Education and Off-Farm Work
A household time allocation model is developed to explain the empirical regularity that the better educated farm members are usually the first to participate in nonfarm employment. Central to the model is the comparative advantage principle and a knowledge spillover hypothesis that workers who participate in off-farm work may still contribute knowledge to farm management. Using Chinese farm data, it is found that (a) schooling does not contribute to physical efficiency in farming, (b) the highest household schooling contributes the most to allocative efficiency and yet the contribution is not affected by off-farm participation, and (c) education raises off-farm wages. The model's implications from these results are consistent with the observed patterns of time allocation.
(This abstract was borrowed from another version of this item.)
If you experience problems downloading a file, check if you have the proper application to view it first. In case of further problems read the IDEAS help page. Note that these files are not on the IDEAS site. Please be patient as the files may be large.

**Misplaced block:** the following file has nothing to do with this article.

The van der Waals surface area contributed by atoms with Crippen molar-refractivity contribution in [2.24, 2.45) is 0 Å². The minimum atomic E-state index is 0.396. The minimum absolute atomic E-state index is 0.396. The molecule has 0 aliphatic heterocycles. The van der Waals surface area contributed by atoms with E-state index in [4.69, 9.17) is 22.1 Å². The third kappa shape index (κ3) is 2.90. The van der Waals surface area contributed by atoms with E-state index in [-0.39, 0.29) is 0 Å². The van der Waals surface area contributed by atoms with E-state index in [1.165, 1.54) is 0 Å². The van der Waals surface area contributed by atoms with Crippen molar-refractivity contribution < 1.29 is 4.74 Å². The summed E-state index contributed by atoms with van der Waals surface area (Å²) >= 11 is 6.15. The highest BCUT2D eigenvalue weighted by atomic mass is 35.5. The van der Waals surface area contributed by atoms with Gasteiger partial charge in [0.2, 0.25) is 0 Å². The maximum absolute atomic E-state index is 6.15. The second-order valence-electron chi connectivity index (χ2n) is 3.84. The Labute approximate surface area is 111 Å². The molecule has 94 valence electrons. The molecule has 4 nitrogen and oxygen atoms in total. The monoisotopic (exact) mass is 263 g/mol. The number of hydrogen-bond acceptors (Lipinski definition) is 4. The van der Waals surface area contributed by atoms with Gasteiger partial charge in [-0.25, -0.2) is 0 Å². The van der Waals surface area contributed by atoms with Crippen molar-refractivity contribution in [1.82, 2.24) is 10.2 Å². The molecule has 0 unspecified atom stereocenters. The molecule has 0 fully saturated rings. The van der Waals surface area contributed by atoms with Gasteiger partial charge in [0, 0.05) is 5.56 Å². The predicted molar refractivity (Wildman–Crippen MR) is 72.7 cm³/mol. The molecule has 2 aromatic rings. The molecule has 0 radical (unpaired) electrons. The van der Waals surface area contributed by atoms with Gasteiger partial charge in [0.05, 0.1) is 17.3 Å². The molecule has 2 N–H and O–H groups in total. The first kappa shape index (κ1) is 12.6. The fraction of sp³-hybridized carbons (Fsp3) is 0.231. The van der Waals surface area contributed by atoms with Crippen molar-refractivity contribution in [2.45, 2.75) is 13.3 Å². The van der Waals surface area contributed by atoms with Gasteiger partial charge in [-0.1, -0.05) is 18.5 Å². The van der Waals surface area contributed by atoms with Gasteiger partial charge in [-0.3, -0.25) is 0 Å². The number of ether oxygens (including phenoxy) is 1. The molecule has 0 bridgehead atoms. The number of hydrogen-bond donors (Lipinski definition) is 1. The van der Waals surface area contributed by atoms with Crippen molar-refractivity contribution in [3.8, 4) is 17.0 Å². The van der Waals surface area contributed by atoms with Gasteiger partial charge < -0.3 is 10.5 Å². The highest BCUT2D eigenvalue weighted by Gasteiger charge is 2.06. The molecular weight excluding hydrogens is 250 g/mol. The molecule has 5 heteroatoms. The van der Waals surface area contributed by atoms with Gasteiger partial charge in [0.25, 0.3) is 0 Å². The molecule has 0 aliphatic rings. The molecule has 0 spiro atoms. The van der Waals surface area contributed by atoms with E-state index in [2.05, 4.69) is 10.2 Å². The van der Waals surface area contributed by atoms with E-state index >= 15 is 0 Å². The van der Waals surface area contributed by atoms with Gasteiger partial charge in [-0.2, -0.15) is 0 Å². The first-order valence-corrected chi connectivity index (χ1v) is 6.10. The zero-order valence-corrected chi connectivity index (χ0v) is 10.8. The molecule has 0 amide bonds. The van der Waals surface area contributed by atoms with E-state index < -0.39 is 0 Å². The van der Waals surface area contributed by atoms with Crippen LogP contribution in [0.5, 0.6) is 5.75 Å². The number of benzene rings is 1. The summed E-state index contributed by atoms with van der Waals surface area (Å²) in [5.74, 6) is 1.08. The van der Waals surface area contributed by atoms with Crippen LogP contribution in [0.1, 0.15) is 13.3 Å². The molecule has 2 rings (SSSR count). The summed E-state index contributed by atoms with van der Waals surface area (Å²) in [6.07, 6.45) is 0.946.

As the access to this document is restricted, you may want to look for a different version under "Related research" (further below) or search for a different version of it.
When requesting a correction, please mention this item's handle: RePEc:ucp:ecdecc:v:45:y:1997:i:3:p:613-32. See general information about how to correct material in RePEc.
For technical questions regarding this item, or to correct its authors, title, abstract, bibliographic or download information, contact: (Journals Division)
If references are entirely missing, you can add them using this form.